What's in a Name? Georgia Parents Sue to Call Child 'Allah'

Newborn baby
A newborn baby boy is weighed in an NHS maternity unit, Manchester, England, March 6, 2007. Christopher Furlong/Getty

The parents of a 22-month-old girl, who remains without a surname, are suing the state of Georgia for the right to give her the last name Allah.

Elizabeth Handy and Bilal Walk gave their daughter the name ZalyKha Graceful Lorraina Allah when she was born in Atlanta in May 2015. But the Georgia Department of Public Health refused to issue a birth certificate on the grounds that it violates a Georgia code stating that a baby's surname must be either that of the father or the mother for the purpose of the birth certificate, according to The Atlanta Journal-Constitution.

After growing frustrated during nearly two years of battles with the state, the American Civil Liberties Union (ACLU) filed a lawsuit last week against the Georgia Department of Public Health. The suit alleges that the refusal to issue the toddler a birth certificate means the parents have been unable to obtain for her a social security number, medical coverage under Medicaid, food stamps or to enroll her in school.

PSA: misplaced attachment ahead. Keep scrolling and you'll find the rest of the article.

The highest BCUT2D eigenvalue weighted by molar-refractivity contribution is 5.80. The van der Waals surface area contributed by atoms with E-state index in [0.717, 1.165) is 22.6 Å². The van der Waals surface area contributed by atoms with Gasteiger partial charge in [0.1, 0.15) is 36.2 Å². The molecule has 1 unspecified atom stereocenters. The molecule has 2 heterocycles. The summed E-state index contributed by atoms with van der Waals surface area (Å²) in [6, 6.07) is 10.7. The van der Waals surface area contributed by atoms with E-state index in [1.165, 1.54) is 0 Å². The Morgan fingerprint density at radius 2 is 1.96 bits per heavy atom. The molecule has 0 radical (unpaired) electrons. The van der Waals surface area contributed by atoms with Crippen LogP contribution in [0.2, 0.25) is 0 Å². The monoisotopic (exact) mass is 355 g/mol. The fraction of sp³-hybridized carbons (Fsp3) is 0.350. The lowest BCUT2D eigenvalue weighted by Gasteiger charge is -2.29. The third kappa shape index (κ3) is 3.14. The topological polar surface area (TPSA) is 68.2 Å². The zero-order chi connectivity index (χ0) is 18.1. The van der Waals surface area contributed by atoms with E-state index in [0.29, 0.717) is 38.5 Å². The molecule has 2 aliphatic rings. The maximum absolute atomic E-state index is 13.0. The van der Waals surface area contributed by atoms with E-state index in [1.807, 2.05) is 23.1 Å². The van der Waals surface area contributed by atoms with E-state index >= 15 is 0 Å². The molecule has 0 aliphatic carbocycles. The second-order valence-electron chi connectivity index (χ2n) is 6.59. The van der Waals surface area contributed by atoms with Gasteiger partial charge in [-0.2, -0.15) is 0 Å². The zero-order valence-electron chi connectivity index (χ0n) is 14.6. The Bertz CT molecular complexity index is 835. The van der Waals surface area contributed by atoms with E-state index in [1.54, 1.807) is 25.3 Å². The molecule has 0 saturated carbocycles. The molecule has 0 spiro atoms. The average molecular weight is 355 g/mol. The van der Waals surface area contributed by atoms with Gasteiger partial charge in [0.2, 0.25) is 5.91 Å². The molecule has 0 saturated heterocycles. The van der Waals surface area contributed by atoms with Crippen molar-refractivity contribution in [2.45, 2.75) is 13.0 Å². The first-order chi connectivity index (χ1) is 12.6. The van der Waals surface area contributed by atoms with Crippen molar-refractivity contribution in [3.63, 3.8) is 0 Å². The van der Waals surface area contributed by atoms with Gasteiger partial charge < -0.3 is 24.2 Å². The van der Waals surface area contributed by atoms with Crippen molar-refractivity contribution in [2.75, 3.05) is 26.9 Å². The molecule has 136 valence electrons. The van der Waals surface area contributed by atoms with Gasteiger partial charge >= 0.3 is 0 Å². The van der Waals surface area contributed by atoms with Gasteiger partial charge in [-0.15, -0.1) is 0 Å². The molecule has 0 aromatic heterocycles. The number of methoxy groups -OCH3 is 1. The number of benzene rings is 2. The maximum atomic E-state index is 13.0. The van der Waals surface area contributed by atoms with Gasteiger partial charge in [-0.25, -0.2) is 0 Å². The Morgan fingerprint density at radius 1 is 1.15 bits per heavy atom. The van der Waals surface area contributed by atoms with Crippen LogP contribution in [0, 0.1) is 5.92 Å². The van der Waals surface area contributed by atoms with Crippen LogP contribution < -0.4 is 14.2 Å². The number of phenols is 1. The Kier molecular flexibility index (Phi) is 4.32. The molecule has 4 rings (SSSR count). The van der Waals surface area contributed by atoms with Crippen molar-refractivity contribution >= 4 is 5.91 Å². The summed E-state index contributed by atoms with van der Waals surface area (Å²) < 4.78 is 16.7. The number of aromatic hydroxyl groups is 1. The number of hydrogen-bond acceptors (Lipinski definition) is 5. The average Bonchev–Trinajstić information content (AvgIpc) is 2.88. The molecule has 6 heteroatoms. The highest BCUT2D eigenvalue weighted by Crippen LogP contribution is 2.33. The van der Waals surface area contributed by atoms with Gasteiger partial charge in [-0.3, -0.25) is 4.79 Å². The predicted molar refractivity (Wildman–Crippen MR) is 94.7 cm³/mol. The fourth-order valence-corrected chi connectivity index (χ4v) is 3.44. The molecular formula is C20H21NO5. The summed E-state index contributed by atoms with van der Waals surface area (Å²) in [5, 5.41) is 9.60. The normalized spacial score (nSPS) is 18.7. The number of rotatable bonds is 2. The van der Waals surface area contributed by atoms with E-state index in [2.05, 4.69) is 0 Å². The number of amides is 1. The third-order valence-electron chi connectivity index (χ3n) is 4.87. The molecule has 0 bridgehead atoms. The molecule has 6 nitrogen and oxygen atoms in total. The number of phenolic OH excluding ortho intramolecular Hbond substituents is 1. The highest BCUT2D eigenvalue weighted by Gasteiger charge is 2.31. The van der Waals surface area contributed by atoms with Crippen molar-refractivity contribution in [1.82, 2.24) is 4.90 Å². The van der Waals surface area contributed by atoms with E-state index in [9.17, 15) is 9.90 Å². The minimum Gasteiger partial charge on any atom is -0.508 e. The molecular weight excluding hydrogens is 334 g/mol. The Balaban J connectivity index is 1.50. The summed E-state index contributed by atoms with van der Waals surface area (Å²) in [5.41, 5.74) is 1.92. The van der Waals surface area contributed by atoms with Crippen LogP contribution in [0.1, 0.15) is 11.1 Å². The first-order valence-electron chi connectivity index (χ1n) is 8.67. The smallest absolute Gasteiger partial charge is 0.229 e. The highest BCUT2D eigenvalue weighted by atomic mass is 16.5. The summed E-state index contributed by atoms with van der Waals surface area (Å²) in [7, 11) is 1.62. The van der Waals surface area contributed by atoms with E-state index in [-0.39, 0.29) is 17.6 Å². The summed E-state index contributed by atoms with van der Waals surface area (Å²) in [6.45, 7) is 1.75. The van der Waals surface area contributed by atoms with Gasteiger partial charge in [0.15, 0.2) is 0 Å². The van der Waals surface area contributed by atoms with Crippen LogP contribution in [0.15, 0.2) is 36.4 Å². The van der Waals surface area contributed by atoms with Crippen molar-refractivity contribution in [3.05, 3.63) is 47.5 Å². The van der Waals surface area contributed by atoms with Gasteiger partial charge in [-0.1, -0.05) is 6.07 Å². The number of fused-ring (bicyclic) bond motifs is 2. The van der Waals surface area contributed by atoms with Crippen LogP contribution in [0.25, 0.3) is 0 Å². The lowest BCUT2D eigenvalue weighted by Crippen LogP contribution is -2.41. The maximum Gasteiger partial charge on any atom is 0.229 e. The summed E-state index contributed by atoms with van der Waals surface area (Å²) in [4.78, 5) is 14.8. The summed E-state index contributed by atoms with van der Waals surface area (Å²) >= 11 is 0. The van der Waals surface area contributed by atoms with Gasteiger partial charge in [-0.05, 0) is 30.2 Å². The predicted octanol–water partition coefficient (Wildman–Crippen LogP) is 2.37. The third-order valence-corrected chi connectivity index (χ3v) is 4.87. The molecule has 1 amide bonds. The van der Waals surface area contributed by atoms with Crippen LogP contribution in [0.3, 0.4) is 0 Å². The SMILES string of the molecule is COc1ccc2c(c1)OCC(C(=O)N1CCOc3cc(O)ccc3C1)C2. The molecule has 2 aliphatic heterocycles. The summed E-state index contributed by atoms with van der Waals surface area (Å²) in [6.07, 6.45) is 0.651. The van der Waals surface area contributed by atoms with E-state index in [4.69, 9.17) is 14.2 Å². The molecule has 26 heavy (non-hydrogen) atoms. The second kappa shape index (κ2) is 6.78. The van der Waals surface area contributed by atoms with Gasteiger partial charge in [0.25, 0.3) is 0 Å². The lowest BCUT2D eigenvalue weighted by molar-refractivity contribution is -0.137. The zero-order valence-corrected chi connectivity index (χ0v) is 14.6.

"Allah" rejected on birth certificate for baby girl. Why GA told the family "no," and family and @aclu launched legal fight @fox5atlanta pic.twitter.com/AZoMQT7eOL

— Jaclyn Schultz FOX 5 (@jaclynFOX5ATL) March 24, 2017

The ACLU of Georgia Executive Director Andrea Young has said that the state's stance violates the First and 14th Amendments of the Constitution.

Naming laws in the United States vary by state, with some allowing parents free rein over a child's surname. At the opposite end of the scale is Louisiana, where if the parents are married, the child must have the same surname as the father.

If the Georgia case were to go all the way to the Supreme Court it could lead to changes across the country, University of California at Davis law professor Carlton Larson told The Washington Post.

While "Allah" means God in Arabic, the parents of the child have said that they chose it because it sounds "noble."

"Simply put, we have a personal understanding that we exercise in regards to the names," Walk told The Atlanta Journal-Constitution. "It is nothing that we want to go into detail about, because it is not important. What is important is the language of the statute and our rights as parents."

The parents' eagerness to finally prevail has been intensified by the fact that Handy is six months pregnant and the parents have said that their next child will again be bestowed a "noble title."